It was bewildering, and I thought that if maybe I completed all the prestige goals for each of the resorts, something else would come along, but that didn’t happen. Worse, the final prestige goals usually involve a lot of waiting, and the only way to hurry the passage of time is to sleep at night. Bear and Breakfast will ask you to get so many 5-star reviews, which means if you’ve already gone to the effort of gussying up your inns to meet the needs of even the most particular of clientele, all you have to do is wait.
So, that’s what I did, and then the plot didn’t continue.
There’s a pervasive feeling of Bear and Breakfast being unfinished. The UI sucks in a lot of ways. My friend and I couldn’t figure out how to delete old items, which made inventory management a pain in the ass. Eventually, I did find it, but it’s really unintuitive. Everything you scavenge has a monetary value attached to it, but you can’t actually sell it anywhere. It smells to me like it was once an option, but in order to quickly balance the economy, they just scrapped it.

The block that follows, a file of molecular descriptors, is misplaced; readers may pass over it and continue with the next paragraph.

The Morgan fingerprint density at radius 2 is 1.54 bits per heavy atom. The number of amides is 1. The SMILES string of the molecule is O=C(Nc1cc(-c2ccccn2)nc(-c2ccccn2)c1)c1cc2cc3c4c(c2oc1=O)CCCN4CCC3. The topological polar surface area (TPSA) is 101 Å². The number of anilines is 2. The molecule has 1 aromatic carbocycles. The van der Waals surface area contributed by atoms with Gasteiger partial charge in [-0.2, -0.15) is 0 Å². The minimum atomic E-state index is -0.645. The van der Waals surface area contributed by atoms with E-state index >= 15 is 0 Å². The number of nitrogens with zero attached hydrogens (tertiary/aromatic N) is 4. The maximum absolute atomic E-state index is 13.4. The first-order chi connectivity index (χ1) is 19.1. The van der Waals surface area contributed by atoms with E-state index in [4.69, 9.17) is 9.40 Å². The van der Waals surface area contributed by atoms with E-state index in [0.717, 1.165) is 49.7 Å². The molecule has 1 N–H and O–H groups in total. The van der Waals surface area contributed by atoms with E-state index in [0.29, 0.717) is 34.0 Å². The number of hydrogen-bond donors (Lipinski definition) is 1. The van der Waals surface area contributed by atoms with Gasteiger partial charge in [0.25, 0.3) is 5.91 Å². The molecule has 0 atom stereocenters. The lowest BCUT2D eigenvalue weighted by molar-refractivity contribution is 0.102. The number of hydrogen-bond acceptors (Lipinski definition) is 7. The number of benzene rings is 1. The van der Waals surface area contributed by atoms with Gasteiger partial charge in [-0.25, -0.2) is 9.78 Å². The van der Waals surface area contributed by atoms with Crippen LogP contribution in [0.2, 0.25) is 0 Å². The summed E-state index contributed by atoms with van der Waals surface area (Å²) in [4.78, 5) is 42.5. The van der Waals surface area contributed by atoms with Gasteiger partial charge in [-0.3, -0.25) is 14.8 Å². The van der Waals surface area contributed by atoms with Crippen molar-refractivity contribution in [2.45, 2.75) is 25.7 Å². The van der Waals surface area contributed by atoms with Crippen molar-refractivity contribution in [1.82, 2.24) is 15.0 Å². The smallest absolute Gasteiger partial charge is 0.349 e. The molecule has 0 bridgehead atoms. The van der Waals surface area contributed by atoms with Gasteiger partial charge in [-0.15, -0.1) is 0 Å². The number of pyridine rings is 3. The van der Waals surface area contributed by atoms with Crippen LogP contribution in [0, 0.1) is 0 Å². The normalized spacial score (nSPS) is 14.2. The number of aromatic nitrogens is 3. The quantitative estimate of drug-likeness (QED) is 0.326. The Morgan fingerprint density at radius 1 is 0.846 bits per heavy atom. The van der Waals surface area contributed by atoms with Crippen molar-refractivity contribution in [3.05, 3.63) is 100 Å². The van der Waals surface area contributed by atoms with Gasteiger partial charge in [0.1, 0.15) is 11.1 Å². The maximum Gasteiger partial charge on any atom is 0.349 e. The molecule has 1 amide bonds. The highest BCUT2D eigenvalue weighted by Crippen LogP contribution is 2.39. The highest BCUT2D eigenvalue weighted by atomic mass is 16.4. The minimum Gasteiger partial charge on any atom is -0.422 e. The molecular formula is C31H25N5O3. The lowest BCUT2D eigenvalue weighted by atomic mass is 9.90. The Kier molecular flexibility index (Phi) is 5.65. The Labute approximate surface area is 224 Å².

That’s conjecture, but it always is when theorizing about whether or not a game launched too early. It just feels like Bear and Breakfast had a lot of inelegant solutions crammed in to solve problems quickly. If that’s not the case, then, well…
On the other hand, Bear and Breakfast gets things right in quite a few areas. The aesthetic, for instance, is spot on, from its charming art to an enjoyable soundtrack. Even though the side characters are underused, they’re well-designed and unique. I think the biggest shame with Bear and Breakfast is you can see what it was going for, and it almost reaches that target, and then it just falls apart. Is it still enjoyable? Yes, certainly, but it might also be worth it to see what the development team does next. A lot of the elements in Bear and Breakfast could be fantastic if given the love and attention they deserve. Whether or not they’ll need to wait for a sequel of a few patches to overhaul them remains to be seen. I just hope it’s not the last we see of this promising title.
This review was conducted on a digital Windows copy of the game. It was generally gifted to the author by a friend.